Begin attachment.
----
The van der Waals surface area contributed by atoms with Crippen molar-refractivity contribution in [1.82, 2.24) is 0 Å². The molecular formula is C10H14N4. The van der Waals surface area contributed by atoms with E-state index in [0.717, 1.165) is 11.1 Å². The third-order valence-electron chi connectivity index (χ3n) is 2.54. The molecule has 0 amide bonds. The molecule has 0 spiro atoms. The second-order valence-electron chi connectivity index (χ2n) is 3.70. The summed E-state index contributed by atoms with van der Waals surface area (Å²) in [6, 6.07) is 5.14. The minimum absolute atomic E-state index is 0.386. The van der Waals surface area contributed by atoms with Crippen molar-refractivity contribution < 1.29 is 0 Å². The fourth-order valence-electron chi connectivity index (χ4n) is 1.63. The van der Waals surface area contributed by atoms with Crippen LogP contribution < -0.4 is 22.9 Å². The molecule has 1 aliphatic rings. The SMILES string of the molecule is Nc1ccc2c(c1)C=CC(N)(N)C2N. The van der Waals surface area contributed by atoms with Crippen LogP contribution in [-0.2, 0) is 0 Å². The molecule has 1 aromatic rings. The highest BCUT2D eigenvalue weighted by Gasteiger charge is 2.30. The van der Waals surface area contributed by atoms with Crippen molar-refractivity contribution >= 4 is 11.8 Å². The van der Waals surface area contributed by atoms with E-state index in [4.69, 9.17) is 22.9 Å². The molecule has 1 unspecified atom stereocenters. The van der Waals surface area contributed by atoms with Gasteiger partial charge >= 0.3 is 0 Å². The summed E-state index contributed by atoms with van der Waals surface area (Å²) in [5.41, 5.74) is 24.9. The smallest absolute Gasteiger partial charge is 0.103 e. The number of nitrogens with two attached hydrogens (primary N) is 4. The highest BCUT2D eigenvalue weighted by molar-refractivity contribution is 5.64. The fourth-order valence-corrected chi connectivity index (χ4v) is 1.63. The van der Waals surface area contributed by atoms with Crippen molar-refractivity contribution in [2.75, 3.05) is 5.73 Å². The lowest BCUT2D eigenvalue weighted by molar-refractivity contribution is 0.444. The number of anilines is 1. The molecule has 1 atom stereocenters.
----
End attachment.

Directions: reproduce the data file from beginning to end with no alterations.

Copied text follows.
The van der Waals surface area contributed by atoms with Crippen molar-refractivity contribution in [1.82, 2.24) is 0 Å². The molecular formula is C10H14N4. The van der Waals surface area contributed by atoms with E-state index in [0.717, 1.165) is 11.1 Å². The third-order valence-electron chi connectivity index (χ3n) is 2.54. The molecule has 0 amide bonds. The molecule has 0 spiro atoms. The second-order valence-electron chi connectivity index (χ2n) is 3.70. The summed E-state index contributed by atoms with van der Waals surface area (Å²) in [6, 6.07) is 5.14. The minimum absolute atomic E-state index is 0.386. The van der Waals surface area contributed by atoms with Crippen molar-refractivity contribution < 1.29 is 0 Å². The fourth-order valence-electron chi connectivity index (χ4n) is 1.63. The van der Waals surface area contributed by atoms with Crippen LogP contribution < -0.4 is 22.9 Å². The molecule has 1 aliphatic rings. The SMILES string of the molecule is Nc1ccc2c(c1)C=CC(N)(N)C2N. The van der Waals surface area contributed by atoms with Crippen LogP contribution in [-0.2, 0) is 0 Å². The molecule has 1 aromatic rings. The highest BCUT2D eigenvalue weighted by Gasteiger charge is 2.30. The van der Waals surface area contributed by atoms with Crippen molar-refractivity contribution >= 4 is 11.8 Å². The van der Waals surface area contributed by atoms with E-state index in [4.69, 9.17) is 22.9 Å². The molecule has 1 unspecified atom stereocenters. The van der Waals surface area contributed by atoms with Gasteiger partial charge >= 0.3 is 0 Å². The summed E-state index contributed by atoms with van der Waals surface area (Å²) in [5.41, 5.74) is 24.9. The smallest absolute Gasteiger partial charge is 0.103 e. The number of nitrogens with two attached hydrogens (primary N) is 4. The highest BCUT2D eigenvalue weighted by molar-refractivity contribution is 5.64. The fourth-order valence-corrected chi connectivity index (χ4v) is 1.63. The van der Waals surface area contributed by atoms with Crippen molar-refractivity contribution in [2.75, 3.05) is 5.73 Å². The lowest BCUT2D eigenvalue weighted by molar-refractivity contribution is 0.444. The number of anilines is 1. The molecule has 1 atom stereocenters.